Drop green levy to help make homes warmer this winterThursday 28 November 2013
• Survey of 11,000 over 50s puts support for energy Green Levy at just 29% • 83% of over 50s call for Green Levy to be paid through general taxation • Saga calls for an end to the eat or heat decision
Drop green levy to help make homes warmer this winter
As winter starts to take hold, the focus again switches to the elderly and vulnerable who rely on warm homes, not just for comfort, but out of necessity to stay alive. Those on low incomes are finding it increasingly hard to meet rocketing fuel costs, so for the most vulnerable, winter months look bleaker than ever.
However, with much noise, and little real clarity around how we will help people over winter, the over 50s are calling on the Chancellor to use his Autumn Statement to help make energy more affordable by rethinking the controversial Green Energy Levy. Just 29% of the 11,138 over 50s polled said they supported the Green Levy and more than eight out of ten believe that this controversial tax on consumer energy bills should instead be paid through general taxation.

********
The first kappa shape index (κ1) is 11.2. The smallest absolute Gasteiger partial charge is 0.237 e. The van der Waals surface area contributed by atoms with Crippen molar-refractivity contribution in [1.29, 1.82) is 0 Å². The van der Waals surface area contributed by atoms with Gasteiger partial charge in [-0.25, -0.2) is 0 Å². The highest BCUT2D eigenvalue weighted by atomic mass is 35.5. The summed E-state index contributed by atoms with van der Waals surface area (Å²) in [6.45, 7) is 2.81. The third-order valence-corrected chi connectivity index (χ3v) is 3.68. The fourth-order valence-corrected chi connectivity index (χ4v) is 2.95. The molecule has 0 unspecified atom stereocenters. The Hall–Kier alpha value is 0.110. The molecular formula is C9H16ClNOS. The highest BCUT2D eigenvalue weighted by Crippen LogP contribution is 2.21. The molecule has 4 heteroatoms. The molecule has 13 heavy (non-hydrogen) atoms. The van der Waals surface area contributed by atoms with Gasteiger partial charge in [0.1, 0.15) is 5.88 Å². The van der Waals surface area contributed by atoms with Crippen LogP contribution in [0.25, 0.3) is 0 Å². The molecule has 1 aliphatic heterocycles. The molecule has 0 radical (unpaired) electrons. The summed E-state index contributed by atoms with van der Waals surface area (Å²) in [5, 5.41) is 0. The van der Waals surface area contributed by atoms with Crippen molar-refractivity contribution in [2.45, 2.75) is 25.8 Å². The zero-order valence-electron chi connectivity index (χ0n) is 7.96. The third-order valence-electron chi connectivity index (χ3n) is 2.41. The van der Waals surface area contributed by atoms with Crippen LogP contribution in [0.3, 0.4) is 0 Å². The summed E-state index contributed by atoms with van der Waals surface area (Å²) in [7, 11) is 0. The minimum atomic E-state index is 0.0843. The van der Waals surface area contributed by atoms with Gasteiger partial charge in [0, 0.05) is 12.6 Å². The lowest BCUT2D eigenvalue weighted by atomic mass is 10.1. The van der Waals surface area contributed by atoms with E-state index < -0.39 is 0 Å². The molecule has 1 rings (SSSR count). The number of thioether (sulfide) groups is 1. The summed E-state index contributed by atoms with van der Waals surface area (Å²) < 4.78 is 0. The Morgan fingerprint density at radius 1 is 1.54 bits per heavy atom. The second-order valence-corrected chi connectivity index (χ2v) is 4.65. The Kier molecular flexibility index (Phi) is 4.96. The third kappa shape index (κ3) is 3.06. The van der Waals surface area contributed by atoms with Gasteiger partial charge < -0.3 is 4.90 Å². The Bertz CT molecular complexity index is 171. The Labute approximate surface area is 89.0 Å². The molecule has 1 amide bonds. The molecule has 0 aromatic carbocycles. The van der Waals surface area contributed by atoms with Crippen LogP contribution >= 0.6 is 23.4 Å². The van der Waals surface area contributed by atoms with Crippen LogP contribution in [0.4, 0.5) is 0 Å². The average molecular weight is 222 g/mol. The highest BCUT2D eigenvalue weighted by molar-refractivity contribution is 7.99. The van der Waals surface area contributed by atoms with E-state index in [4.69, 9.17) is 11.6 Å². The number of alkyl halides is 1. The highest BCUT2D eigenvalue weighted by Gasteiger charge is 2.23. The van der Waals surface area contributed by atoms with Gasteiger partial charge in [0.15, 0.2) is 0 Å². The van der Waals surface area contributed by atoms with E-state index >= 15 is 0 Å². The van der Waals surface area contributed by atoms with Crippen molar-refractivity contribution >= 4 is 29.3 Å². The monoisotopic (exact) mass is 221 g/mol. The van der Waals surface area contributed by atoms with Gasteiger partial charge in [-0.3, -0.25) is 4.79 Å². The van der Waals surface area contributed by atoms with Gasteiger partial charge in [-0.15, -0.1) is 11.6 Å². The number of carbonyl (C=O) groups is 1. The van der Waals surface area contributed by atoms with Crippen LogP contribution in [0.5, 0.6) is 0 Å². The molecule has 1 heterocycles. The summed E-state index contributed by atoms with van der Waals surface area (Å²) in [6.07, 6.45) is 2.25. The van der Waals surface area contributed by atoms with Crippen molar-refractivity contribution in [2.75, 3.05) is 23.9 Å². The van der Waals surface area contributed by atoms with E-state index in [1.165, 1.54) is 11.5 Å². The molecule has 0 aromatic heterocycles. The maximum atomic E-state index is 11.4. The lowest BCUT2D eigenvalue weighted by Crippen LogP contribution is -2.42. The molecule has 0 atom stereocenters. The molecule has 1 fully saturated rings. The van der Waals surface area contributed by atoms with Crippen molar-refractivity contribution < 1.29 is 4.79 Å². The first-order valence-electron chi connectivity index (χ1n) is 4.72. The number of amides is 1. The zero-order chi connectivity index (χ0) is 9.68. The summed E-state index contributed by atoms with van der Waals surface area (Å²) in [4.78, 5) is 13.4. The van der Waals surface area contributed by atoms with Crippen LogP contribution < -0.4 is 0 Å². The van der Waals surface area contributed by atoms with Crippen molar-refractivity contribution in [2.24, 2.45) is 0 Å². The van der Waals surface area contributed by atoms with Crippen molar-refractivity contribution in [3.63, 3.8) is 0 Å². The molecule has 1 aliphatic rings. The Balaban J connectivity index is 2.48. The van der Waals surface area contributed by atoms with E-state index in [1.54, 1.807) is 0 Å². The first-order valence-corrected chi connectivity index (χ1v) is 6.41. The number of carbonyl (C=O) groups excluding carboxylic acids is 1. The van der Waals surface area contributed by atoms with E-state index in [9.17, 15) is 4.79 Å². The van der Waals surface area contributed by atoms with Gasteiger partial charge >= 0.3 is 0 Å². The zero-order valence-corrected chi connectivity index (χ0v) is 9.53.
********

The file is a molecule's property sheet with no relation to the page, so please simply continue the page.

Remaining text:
Commenting on the research, Tim Pethick, Saga’s strategy director, said:
“By 2020 the Green Energy Levy is expected to account for some 14% of overall fuel costs, and therefore has a disproportionate impact on those on low incomes for whom staying warm becomes an eat or heat decision.
“If there is to be a “Green burden” it is felt by an overwhelming majority that it should be shouldered by general taxation with contribution based on an individual’s ability to pay, rather than be a tax more heavily felt by those who are already struggling to pay their bills.”
Those most opposed to the Green Energy Levy were those living in North East (57%), Wales (57%), Yorkshire and Humberside (55%), the South West (55%) and the East Midlands at (55%). Respondents in London were the most likely to support the levy at 34%.
Perhaps unsurprisingly support for the Gr
een Levy is strongest amongst the wealthiest and least supported amongst the poorest (32% of the socio economic group AB support whereas just 18% of C2 and DE groups).
For further information please contact the Saga press office on 01303 774716 or 07515 496321
Populus interviewed 11,138 Saga customers, all aged 50+, online between 13 and 21 November 2013. Populus is a member of the British Polling Council and abides by its rules; for more information see www.populus.co.uk.
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